What Room is There for Ethnography in a Digital World?
Digital technology poses a particular and very interesting challenge for ethnography. For all the years that anthropologists have claimed that ‘being there’ is an essential part of our practice, what does this really mean when the vast majority of the people we want to understand are physically present but digitally somewhere else entirely?
We have long since reached a stage where conducting a study into, say, ‘the lives of teenagers’ has become a laughable idea if what we propose to do doesn’t include some kind of digital element to capture what goes on online as well as whatever we encounter in the flesh. Yet it feels as though commercial ethnographic practice has yet to catch up in a way that remains true to the old ideals of ‘participant observation’ (learning about the people we study by doing the same things that they do).
Take for example the idea of using classic participant observation to understand what happens at a bus stop. What do we experience by standing at the bus stop, surrounded by people waiting for the bus and simply waiting with them? Bowed heads and absent stares, clumsy shuffles and awkward knocks from people whose spatial awareness is gone as they stare resolutely downwards at the tiny screens that flicker in their hands. Physical participation on it’s own reveals something oddly solemn, and almost funerary. Yet if we could overlay the digital and see the streams of data running past their fingertips, how it would all light up: loved ones planning meals; colleagues negotiating with clients; daydreamers gazing at images of distant mountains; hero’s winning battles and fighting tournaments… all this would be revealed. Pressures and emotions and dreams all stifled up in fingertips on smartphones.
How do we account for this dramatic contrast? How do we capture both the physical and the digital? Here are five tentative solutions which we suggest could be considered in ethnographic project design:
Social listening is perhaps the most comprehensive way of ‘capturing the flow’ of digital information. In some ways it offers the holy grail of research, a totally organic natural record of all of the social interactions surrounding a particular topic. Connecting this data to a particular time of day or indeed any other stream of data you care to think of can yield fascinating results. However, social listening can’t capture general browsing (how individuals flit from one topic to another), nor can it capture the closed network of platforms such as Whatsapp or Snapchat.
‘Netnography’ offers another solution: simply take that idea of ‘being there’ online, go to the sites and apps where those people at the bus stop were, and interact with them there. Join their Whatsapp groups, their messenger, their Facebook and Instagram. Don’t simply lurk in the background but actively participate, like, comment, post on their wall and become a part of their online lives. Friends will emerge, curiosities will be stoked and hackles will be raised, but no more so than in any other ethnographic field site.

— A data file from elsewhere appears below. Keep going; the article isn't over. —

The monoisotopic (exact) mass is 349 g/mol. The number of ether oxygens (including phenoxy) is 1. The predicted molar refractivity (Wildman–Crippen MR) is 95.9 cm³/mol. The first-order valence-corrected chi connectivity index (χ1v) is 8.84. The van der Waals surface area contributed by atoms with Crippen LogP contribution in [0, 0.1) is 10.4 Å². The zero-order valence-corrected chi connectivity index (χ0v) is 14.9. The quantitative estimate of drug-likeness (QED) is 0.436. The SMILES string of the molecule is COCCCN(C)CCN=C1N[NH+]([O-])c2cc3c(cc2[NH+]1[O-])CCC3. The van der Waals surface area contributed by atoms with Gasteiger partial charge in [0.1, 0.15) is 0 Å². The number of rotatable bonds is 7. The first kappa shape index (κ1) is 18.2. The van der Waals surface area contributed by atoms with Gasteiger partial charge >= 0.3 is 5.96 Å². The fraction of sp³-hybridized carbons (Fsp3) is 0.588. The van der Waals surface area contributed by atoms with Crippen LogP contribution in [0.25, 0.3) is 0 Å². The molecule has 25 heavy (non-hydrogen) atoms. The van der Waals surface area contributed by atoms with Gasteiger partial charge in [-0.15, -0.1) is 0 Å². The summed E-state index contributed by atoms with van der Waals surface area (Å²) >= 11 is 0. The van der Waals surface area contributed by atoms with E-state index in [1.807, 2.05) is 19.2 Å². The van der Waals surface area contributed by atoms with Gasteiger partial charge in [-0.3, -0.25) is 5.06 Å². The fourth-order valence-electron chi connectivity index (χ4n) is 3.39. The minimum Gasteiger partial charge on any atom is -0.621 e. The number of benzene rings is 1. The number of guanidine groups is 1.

Treat the digital as something physical. A smartphone is a physical device, so is a tablet and a laptop. Regardless of what we do on them digitally they still exist in a physical space and there is much to be learnt from the rules of how, when and where they can be used. People at bus stops using their smartphones are still choosing to do so right then and right there for particular reasons. Perhaps they are using them as social shields to ward off unwanted conversation? Perhaps that reduced spatial awareness that comes from being on a smartphone gives them the excuse to tactically wedge themselves even closer to where they think the bus door will be, so that they can guarantee themselves a seat?
Another approach is to look at device usage in terms of device relationships. It’s a bit of a contrast to the way we usually think about devices as ‘just objects’, but it opens up some interesting areas to explore. The difference being that a relationship is a two way thing that must be maintained by both parties. How do we maintain our relationships with our smartphones? What happens when we forget to charge them or they run out of batteries? What about when we add a new app or accidentally delete a cache of photographs? Thinking in this way we can see that our devices dictate our behaviour as much as they enable us to act in new ways. Uncovering and understanding the impact of how the relationship works can reveal a great deal.
Lastly, go a rather more radical step further and we can look at devices not as things that we have relationships with, but as part of us, a literal appendage of the self in the same way that an arm or a leg might be. This reading of what our devices could be questions the idea that there is a fixed line between where we end and where our devices begin. Would I really be ‘me’ without my smartphone? Can I function as myself without all of the capabilities that it offers? From this perspective that fundamental research idea of ‘figuring out who you are’ requires that the questioning is extended to the devices that we carry about with us in our day to day lives.
None of these responses are entirely adequate, and they probably (indeed hopefully) raise more questions than they answer, but we hope that they at least get some people thinking along the right track. Ethnography is by far and away the best way to truly get to grips with ‘what’s going on’ amongst people and within culture. As long as people continue to have a physical presence there will remain a strong rationale for ‘being there’. However the nature of ‘being there’ has already radically shifted. Ethnography needs to catch up.